Over the next few years, I learn the rhythms of the church: forty days of fasting and prayer, the solemnity of Holy Week. On Good Friday, I find the tabernacle open, the statues hidden in purple drapes. Jesus is dead and in his tomb. I weep in the empty church, feeling as if I have lost a loved one.

Easter comes, but it feels as if Lent continues. My daughter is ill and her condition worsening. As I kneel in church early on Sunday, I don’t look for Easter joy. How can it come this year? Something catches at my heart, opens it a chink and God’s love floods in. Later, we drive up the mountainside and take a hike. My daughter has a few hours reprieve, and Easter Sunday feels like a taste of heaven.

My daughter’s condition worsens. She spends most of the summer in hospital, and things slowly turn around. I learn a new rhythm in the hopes and disappointments of caring for someone with a long-term health condition. In each small sacrifice, I share in Christ’s death, and in her tiny steps towards recovery, I see signs of resurrection.

I am learning that Easter is present every day, in suffering and joy, in the death of self and worn out dreams, and in the slow turning of my soul to God.

Mind the gap

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I’ve been thinking about the gap between society’s definition of mental health and the journey towards spiritual health, between my rights to express and assert myself as an individual and the religious path which aims at eventually overcoming the ego through detachment.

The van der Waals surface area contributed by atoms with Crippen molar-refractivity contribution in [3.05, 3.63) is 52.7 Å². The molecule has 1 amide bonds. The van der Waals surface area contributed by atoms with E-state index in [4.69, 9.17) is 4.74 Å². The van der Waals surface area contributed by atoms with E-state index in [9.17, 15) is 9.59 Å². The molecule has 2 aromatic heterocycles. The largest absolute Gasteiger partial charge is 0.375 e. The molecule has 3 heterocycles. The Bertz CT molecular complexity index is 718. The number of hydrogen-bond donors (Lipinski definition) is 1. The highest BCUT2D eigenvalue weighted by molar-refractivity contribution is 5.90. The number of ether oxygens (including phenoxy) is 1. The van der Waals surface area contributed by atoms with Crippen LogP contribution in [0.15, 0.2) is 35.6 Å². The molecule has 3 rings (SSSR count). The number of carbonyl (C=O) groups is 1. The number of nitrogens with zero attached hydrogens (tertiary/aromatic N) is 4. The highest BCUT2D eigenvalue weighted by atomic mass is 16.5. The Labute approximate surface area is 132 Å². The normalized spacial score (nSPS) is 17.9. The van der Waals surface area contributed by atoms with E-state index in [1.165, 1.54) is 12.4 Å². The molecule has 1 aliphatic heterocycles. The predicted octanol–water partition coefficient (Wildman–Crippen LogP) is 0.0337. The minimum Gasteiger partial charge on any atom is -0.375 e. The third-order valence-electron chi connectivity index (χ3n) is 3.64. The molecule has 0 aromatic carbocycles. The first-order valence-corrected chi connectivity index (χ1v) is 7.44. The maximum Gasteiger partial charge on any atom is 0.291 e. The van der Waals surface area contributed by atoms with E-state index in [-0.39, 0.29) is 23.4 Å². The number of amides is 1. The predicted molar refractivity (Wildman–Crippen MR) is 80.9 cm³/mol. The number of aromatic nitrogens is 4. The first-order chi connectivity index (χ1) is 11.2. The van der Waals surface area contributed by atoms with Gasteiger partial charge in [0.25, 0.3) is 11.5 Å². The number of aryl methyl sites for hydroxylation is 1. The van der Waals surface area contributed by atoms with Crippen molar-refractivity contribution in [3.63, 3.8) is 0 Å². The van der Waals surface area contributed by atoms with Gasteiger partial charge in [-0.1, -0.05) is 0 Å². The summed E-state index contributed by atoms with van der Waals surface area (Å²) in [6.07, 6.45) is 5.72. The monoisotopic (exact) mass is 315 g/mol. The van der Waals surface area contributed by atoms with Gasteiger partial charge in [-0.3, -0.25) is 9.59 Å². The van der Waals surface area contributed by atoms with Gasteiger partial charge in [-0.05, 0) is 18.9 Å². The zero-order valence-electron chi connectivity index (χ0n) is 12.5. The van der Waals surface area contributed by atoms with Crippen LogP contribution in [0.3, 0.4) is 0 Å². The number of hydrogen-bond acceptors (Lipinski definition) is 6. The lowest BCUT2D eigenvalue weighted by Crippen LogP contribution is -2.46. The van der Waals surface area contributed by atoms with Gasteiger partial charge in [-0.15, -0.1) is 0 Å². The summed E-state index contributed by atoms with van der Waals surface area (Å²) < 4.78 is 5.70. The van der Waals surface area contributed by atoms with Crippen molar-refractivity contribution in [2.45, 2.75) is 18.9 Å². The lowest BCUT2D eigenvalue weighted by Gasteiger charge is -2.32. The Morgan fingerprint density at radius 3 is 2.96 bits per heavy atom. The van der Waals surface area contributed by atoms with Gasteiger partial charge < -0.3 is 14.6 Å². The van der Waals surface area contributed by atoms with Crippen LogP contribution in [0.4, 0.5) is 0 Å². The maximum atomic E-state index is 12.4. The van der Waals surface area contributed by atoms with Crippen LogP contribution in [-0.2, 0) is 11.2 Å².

On the same forage in the charity shop, I picked up two books which wrestle with these questions. One is ‘A book of Silence’ by Sara Maitland, who converted to Catholicism in her forties. The other is ‘Spirit and the Mind’ by the American psychiatrist Samuel Sandweiss who travelled to India in the seventies and experienced a complete turnaround in his goals and values after encountering the guru Sathya Sai Baba. Even though I struggled with his belief that Sai Baba is an avatar, or incarnation of God, I valued his discussion about the gap between psychology and spirituality.
What is a healthy person?
In writing about psychoanalysis, Sandweiss says:
… the goal in treatment is to develop a greater sense of a separate individual identity and a greater capacity for unconflicted gratification of basic animal drives and impulses.
In other words, a psychologically healthy individual is someone who can recognise their own desires and take steps towards fulfilling them, whether these are for food or exercise or sex or meaningful work or friendship.

In contrast, he describes the spiritual search as opening ourselves up to the Divine and overcoming what he calls duality, or the delusion that we are separate and unconnected to others, the environment and God. He writes that this requires:
detachment from and renunciation of the mind itself, as well as of the outer world. … It means giving up attachment to, and need for wine, women, wealth, personal status, reputation and the fruits of our labor as being essential for our sense of self worth and personal identity.
The goals of psychoanalysis, a shoring up our sense of identity, seem almost diametrically opposed to the spiritual goals of overcoming the ego. Sandweiss explores this apparent paradox, and comes to the conclusion that psychology, in its present form, can only take a person part of the way along the road to fulfilment and health. He quotes Ernest Becker (‘The Denial of Death’):
Psychology narrows the cause for personal unhappiness down to the person himself, and then he is stuck with himself…. All the analysis in the world doesn’t allow the person to find out who he is and why he is here on earth, why he has to die, and how he can make his life a triumph. It is when psychology pretends to do this, when it offers itself as a full explanation of human unhappiness, that it becomes a fraud that makes the situation of modern man an impasse from which he cannot escape.
Two kinds of silence